For the record, this vital exchange of ideas between bar and bench with key administrators, will start promptly at 9 a.m. in the 360 Adams St. 11th floor boardroom.
Leading the forum agenda will be the introduction of Chief Administrative Judge Lawrence Knipel. Refreshments will be served.
Reminder: The March 4 Public Forum starting 6 p.m. at 123 Remsen St. sponsored by the BBA Law Foundation will offer free advice on the myriad problems facing those in troubled marriages. Chair Fern Finkel notes that this is an ‘excellent opportunity’ for lay persons (and perhaps some barristers) to get some valuable matrimonial ‘tips’ from the expert panel. Contact BBA Executive Director Avery Okin, attorney Finkel or former Chair Diana Szochet.
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Part II: No Fault Insurance: Good or Bad?
(Following is Part II of our personal look back at No Fault Auto Insurance, which was instituted in the early 70’s after intense lobbying efforts by large auto insurance carriers. The drastic ‘change’ in the law was intended to wipe out most of the auto negligence bar. Battling all the way to the Albany chambers were over 1,000 members of plaintiffs’ and defendants’ trial firms.)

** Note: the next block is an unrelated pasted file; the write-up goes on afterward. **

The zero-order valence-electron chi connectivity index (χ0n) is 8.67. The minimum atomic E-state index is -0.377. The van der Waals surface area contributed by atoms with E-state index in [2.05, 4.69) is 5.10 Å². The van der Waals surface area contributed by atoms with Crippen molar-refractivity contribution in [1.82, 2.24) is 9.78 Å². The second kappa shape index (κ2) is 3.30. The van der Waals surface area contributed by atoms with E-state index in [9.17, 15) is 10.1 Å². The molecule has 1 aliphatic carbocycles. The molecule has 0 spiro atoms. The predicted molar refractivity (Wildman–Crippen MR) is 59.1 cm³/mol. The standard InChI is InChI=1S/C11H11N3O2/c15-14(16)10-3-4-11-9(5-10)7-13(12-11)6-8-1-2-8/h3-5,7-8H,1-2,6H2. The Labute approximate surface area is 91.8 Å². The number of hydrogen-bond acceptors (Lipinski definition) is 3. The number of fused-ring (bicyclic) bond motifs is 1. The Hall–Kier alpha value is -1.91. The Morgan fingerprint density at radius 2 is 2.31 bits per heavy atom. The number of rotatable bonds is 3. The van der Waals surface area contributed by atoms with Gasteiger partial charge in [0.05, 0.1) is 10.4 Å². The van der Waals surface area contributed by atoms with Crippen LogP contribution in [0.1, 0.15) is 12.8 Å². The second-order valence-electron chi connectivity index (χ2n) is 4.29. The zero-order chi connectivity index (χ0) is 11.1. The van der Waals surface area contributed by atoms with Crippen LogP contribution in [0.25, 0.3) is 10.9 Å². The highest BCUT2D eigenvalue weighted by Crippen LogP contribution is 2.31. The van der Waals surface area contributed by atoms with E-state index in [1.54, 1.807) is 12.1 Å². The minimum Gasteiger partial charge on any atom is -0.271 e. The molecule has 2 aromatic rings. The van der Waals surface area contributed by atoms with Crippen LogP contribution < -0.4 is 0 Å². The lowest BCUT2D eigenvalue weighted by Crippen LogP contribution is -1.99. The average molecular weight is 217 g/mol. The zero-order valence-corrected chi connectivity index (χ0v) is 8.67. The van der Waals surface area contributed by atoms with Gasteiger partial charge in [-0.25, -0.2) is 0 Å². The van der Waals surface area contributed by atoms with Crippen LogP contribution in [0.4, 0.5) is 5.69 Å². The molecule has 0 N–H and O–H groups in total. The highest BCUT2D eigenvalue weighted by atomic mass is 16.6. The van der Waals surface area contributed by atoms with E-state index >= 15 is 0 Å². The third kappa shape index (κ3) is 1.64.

The owners of defense insurance firms championed No Fault. So in Albany that day to protect their interests were well known figures such as Phil Hoffer of Empire, Bill Rosa of Aetna and many others.
Our local legislators – the late R-C. Sen. Bill Conklin and late R-C Assemblyman Dominick DiCarlo — treated us graciously, and we spent time in their chambers and on the Senate floor.
Nevertheless they candidly admitted they were going along with Gov. Nelson Rockefeller and vote later that day to bring in No Fault. Some of Rocky’s financial interests, it seemed, involved various insurance giants.
Making the lobbying rounds that day was a surprising No Fault backer in the person of prominent reporter Gene Spagnoli of the Daily News (being the conservative daily those days, with the New York Post dominating the political left).
Spagnoli, who lunched with the Republicans, agreed that the new “reparations” statute should decimate the negligence bar as far as auto-related injuries were concerned. He wrote how No Fault would “get rid of the lawyer middleman” and “reduce soaring insurance rates once and for all.”
What the carriers didn’t know was that a flaw was built into the legislation. In fact, my lobbying group, the Bay Ridge Lawyers Association, led by the late Frank Maher (a defense lawyer) and others, was personally assured that there was a very large loophole in the statute.
Later that same day, word went around the Albany halls that, buried in the reams of paper attached to the reparations statute, was a well-disguised feature which would actually benefit legitimate plaintiffs. This ‘insertion of understanding’ we were quietly told, would bring cheer to trial lawyers on both sides of the auto negligence bar.